How important is the banking sector to the economy?

Key Points

  • The banking system is the main channel through which monetary policy impacts the economy. Higher interest rates over the past year have negatively impacted lending and banking profits which increases bank funding costs and can lead to weaknesses in specific organisations with existing vulnerabilities (like overexposure to lending in a specific industry) which explains the collapse in some regional US banks.

  • The banking sector is critical to the economy as a source of stability and confidence. While banks are in a stronger position compared to the GFC period, a banking crisis is still possible and risks having a larger chain reaction to the rest of the economy through a decline in customer deposits, falling bank liquidity, negative wealth effects for investors and tighter credit standards and financial conditions reducing lending and economic growth.

  • The banking crisis is a perverse sign that monetary policy is working and may work to slow the pace of further interest rate increases from central banks.


A well-functioning and stable banking system is central to the proper functioning of an economy. The recent banking crisis which has impacted regional lenders in the US and Europe’s Credit Suisse Bank highlights the risk to the banking sector from the rise in interest rates over the past year, as banking is one of the most interest-rate sensitive parts of an economy. In this Econosights we look at the role of the banking sector in an economy and how the recent developments risk a further negative flow-on impact to the rest of the economy.

The role of the banking sector

Finance and insurance makes up 7.3% of GDP in Australia, 7.8% of GDP in the US and a smaller 4.3% in the Eurozone. In terms of employment, finance and insurance makes up 4% of jobs in Australia, 5.9% in the US and 1.4% in the Eurozone. These proportions seem fairly modest but underestimate the importance of the banking sector as a lending and depository intermediary in the economy.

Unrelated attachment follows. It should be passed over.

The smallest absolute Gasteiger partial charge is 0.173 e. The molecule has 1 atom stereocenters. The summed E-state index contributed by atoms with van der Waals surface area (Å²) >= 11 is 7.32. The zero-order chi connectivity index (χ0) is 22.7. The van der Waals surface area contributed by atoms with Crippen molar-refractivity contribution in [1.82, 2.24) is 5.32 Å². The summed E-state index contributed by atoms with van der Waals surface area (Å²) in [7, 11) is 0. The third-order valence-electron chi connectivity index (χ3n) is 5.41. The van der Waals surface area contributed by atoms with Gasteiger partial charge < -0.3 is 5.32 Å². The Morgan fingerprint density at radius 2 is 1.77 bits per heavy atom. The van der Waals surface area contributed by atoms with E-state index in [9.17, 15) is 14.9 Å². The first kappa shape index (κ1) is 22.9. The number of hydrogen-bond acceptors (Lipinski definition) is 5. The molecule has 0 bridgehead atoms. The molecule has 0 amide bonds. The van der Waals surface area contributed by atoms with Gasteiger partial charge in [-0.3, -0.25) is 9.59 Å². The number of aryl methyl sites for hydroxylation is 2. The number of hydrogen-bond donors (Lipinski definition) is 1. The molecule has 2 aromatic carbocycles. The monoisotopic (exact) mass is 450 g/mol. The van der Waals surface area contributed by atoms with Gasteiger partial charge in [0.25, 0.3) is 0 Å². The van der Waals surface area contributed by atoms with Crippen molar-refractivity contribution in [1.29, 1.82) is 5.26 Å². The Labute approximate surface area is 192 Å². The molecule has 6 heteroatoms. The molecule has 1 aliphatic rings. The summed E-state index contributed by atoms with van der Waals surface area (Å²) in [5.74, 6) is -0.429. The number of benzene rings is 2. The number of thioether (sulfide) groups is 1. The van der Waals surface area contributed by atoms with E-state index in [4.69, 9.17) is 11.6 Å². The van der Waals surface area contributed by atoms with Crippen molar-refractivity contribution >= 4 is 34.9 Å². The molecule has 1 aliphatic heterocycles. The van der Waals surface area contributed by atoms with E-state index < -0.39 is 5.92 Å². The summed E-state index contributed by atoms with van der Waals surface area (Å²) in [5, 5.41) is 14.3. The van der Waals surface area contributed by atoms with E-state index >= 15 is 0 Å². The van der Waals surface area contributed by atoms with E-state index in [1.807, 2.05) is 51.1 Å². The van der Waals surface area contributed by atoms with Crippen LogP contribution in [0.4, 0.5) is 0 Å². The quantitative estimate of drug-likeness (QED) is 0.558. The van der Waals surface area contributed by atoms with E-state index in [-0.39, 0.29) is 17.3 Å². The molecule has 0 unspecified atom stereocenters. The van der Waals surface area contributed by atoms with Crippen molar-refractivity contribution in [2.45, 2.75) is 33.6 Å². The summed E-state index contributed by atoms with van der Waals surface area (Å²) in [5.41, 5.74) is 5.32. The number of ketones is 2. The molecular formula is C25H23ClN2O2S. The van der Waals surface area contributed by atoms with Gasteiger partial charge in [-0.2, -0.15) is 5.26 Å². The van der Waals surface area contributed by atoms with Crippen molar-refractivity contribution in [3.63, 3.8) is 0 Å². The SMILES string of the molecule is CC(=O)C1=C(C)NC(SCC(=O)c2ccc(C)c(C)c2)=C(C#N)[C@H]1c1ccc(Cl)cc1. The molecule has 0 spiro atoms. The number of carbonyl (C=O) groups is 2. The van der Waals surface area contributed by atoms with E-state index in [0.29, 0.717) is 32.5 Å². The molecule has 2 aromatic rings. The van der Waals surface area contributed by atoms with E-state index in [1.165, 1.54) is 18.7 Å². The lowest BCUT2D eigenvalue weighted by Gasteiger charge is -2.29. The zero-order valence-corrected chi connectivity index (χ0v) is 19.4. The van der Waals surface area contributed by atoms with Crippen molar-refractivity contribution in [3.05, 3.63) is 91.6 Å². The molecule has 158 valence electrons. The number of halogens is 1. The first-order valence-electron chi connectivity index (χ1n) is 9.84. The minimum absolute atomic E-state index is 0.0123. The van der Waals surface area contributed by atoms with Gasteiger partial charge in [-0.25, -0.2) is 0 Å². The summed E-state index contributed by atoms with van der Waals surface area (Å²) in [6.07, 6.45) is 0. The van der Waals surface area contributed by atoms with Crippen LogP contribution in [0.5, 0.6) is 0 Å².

Banking is directly impacted by monetary policy changes through the lending channel. When monetary policy is tightened (interest rates rise and/or the central bank reduces the size of its balance sheet) lending growth slows because the cost of borrowing rises and when monetary policy is loosened (interest rates are cut and or the central bank expands its balance sheet) then lending growth tends to rise because the cost of borrowing falls. Given the tightening in monetary conditions since early 2022, US lending growth has started slowing in the past few months, especially for commercial and industrial loans (see the chart below).

US Loans & Leases

Source: Bloomberg, AMP

Similarly in Australia, credit growth has been turning down for housing since mid 2022, business lending has been stronger but has slowed and other personal credit is roughly flat.

Australia Crdit Growth

Source: Macrobond, AMP

And in the Eurozone, corporate and housing loan growth has been slowing in recent months (see the chart below).

Eurozone lending

Source: Bloomberg, AMP

So, the current banking crisis is occurring against the backdrop of already slowing credit growth.

Impacts of the current banking crisis to the rest of the economy

In recent weeks, three regional US banks have collapsed (Silicon Valley Bank, Signature Bank and Silvergate Corporation), US-based First Republic Bank needed a USD $30bn cash injection by the major banks to stay afloat and Europe’s Credit Suisse Bank has been bought over by rival UBS. This has been the worst period for the banking sector since the Global Financial Crisis in 2008. Policymakers have tried to stem deposit outflows and restore confidence to minimise the damage to the sector, with the US government guaranteeing deposits over $250,000 (the government always guarantees or insures deposits under $250,000) at the impacted banks, providing a cheap lending facility to the banks (via the Bank Term Finding Program offering loans up to a year, worth up to $25bn which will mean an expansion of the Federal Reserve’s balance sheet) and the Swiss National Bank offered a CHF 50bn loan to Credit Suisse.